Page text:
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Quantum dots – not just for TVs

So, occasionally I run across articles which mention quantum dots; but more frequently I notice this technology promoted in higher quality flat screen displays and TVs. Photo-luminescent nanotechnology. This article (below) reminds me that the technology is critical in quantum information processing, e.g., quantum computing.

And as Wiki notes, modeling quantum dots showcases the interplay of quantum mechanical, semiclassical, and classical physics: “A variety of theoretical frameworks exist to model optical, electronic, and structural properties of quantum dots. These may be broadly divided into quantum mechanical, semiclassical, and classical.” > “Direct visualization of quantum dots reveals shape of quantum wave function” by University of California – Santa Cruz (Nov 24, 2020)

Bilayer graphene visualization
Visualization of quantum dots in bilayer graphene using scanning tunneling microscopy and spectroscopy reveals a three-fold symmetry [vs. circularly symmetric rings in monolayer graphene]. In this three-dimensional image, the peaks represent sites of high amplitude in the waveform of the trapped electrons. Credit: Zhehao Ge, Frederic Joucken, and Jairo Velasco Jr.

Trapping and controlling electrons in bilayer graphene quantum dots yields a promising platform for quantum information technologies. Researchers at UC Santa Cruz have now achieved the first direct visualization of quantum dots in bilayer graphene, revealing the shape of the quantum wave function of the trapped electrons.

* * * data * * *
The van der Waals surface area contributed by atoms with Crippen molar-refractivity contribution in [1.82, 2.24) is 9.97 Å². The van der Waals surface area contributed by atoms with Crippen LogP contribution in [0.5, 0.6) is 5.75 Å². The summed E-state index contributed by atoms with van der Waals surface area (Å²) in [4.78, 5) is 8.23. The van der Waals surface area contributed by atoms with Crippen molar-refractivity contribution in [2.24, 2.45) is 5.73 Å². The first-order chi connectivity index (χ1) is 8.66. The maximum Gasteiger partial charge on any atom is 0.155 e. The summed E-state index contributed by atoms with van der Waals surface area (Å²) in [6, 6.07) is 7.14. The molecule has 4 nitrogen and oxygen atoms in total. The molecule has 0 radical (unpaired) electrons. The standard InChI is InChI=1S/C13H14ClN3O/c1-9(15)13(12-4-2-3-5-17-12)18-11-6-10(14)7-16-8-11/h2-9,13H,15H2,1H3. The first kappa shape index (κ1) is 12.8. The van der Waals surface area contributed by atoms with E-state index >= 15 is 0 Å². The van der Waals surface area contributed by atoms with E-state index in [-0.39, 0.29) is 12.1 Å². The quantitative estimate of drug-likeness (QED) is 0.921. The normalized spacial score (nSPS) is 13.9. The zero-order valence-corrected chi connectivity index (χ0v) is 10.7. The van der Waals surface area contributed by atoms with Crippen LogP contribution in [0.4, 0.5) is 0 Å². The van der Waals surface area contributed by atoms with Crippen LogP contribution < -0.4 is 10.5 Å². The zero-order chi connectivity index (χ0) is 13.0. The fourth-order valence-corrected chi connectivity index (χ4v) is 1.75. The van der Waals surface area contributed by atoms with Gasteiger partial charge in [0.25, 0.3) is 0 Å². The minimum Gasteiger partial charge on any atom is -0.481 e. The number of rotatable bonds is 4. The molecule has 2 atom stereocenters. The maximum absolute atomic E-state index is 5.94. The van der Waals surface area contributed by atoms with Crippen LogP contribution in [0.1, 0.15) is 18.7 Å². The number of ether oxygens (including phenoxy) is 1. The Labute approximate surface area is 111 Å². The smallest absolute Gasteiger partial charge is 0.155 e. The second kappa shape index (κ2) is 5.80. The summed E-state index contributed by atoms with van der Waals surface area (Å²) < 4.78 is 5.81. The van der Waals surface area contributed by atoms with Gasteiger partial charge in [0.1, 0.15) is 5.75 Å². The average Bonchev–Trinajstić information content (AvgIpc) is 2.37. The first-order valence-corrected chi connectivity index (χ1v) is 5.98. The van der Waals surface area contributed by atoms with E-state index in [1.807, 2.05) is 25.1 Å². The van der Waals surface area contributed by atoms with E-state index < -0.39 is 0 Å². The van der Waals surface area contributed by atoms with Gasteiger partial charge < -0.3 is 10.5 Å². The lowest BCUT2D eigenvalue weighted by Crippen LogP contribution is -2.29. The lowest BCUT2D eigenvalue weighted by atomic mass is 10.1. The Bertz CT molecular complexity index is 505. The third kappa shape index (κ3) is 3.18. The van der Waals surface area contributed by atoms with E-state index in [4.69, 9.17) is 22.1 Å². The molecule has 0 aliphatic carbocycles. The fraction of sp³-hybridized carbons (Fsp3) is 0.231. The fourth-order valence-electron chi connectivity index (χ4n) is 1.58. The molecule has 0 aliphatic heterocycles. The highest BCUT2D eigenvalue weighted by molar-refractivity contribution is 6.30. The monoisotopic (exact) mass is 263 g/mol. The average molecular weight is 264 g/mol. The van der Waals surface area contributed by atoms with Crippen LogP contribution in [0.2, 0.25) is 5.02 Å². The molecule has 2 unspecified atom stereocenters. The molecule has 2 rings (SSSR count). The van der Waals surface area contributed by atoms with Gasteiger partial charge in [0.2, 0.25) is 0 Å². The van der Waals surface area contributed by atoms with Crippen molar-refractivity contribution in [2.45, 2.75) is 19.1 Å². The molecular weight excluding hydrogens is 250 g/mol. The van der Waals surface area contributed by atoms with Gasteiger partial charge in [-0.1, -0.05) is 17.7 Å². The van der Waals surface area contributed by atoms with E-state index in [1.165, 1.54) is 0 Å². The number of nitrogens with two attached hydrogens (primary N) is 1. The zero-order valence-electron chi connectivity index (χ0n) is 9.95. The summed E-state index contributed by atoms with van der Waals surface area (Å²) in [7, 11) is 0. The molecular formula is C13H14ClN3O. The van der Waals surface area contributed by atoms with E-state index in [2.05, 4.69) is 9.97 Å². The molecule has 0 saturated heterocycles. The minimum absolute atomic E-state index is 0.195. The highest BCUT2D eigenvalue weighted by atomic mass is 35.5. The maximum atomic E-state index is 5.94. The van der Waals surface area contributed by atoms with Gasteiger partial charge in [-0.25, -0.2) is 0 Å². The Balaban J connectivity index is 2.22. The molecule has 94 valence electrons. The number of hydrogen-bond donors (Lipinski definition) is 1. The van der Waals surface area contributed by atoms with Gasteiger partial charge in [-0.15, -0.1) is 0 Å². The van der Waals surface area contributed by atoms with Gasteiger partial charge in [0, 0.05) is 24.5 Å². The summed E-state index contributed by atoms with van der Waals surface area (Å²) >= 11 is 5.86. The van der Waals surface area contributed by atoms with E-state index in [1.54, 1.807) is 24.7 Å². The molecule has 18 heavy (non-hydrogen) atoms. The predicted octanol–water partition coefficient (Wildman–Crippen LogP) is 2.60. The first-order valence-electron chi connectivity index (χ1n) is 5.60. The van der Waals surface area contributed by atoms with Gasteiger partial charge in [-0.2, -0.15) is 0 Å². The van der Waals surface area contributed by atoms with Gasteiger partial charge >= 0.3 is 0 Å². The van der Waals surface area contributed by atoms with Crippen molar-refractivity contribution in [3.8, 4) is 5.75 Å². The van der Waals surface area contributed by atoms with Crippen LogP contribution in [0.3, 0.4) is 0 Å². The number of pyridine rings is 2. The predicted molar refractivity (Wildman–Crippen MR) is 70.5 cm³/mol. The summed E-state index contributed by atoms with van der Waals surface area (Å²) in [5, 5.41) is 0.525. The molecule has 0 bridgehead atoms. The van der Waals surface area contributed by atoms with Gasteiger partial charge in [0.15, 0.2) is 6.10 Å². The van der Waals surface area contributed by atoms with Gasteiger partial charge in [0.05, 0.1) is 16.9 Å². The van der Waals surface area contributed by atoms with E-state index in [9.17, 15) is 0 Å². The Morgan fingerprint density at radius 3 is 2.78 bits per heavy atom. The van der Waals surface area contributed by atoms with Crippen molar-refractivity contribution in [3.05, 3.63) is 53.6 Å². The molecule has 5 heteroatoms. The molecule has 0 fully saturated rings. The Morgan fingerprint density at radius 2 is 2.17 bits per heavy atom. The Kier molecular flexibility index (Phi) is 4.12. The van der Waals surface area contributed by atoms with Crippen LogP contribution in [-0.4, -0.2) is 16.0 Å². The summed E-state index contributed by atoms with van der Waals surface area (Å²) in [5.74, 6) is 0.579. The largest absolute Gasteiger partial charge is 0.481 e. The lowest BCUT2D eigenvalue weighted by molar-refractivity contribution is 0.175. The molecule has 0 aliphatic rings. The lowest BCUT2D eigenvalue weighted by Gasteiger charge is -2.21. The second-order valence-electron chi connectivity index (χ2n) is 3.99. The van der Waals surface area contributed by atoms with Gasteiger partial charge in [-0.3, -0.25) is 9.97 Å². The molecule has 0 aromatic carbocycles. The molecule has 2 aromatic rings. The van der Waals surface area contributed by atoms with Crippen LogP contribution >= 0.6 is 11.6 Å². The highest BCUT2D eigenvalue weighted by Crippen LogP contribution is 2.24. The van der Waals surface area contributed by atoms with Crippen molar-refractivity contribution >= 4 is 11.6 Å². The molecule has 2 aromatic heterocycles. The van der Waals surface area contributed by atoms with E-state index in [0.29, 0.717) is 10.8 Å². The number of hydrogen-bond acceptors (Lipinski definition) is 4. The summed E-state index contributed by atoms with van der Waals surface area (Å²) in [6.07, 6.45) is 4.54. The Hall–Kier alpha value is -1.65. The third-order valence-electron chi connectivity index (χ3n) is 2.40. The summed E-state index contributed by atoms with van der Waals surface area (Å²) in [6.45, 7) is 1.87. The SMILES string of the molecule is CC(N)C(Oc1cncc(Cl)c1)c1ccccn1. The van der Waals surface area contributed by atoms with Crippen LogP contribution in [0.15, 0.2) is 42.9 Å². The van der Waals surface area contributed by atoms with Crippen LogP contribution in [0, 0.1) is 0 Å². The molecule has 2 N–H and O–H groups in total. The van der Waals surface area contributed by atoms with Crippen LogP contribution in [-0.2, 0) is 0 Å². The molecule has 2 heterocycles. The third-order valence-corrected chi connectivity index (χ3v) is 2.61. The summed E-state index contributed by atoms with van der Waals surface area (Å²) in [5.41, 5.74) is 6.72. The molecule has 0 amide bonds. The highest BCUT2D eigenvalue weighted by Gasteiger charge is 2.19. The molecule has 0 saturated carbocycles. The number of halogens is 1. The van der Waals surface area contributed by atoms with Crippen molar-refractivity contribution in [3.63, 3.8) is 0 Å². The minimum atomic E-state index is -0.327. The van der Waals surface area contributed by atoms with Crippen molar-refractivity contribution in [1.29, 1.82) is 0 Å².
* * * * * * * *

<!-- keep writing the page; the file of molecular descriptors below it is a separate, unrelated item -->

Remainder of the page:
Understanding the nature of the quantum dot wave function in bilayer graphene is important because this basic property determines several relevant features for quantum information processing, such as the electron energy spectrum, the interactions between electrons, and the coupling of electrons to their environment.

“The peaks represent sites of high amplitude in the wave function. Electrons have a dual wave-particle nature, and we are visualizing the wave properties of the electron in the quantum dot.”

One thought on “Quantum dots – not just for TVs

  1. This article has a useful diagram showing the relationship between dot size and color emission [1]. Nanometers!

    • Gizmodo > “How Quantum Dot OLED Will Change the Way TVs Look” by David Nield (Jan 10, 2022) – At this year’s CES, a new type of display technology showcased an improved viewing experience.

    … the nano-sized particles in QD-OLED are slightly different sizes – between 2 nanometers and 10 nanometers – which affects the wavelengths they emit and therefore the colors they show when light goes through them.

    See also:

    • Cnet > “Samsung’s QD-OLED TV tech explained: Welcome to the quantum dot era” by Stephen Shankland (Jan 6, 2022) – The electronics giant says quantum dots offer more vivid colors than regular OLED TVs made by rival LG. But they’re gonna cost you.


    [1] Here’s that diagram.

    • Samsung Display > “Quantum Dot

    Relationship between dot size and color emission

    (image caption) Quantum dots that emit their own light can compose a wide range of detailed and precise colors at every contrast level and are receiving attention as they will be used in the next-generation large displays with their efficient use of light and simple structure.

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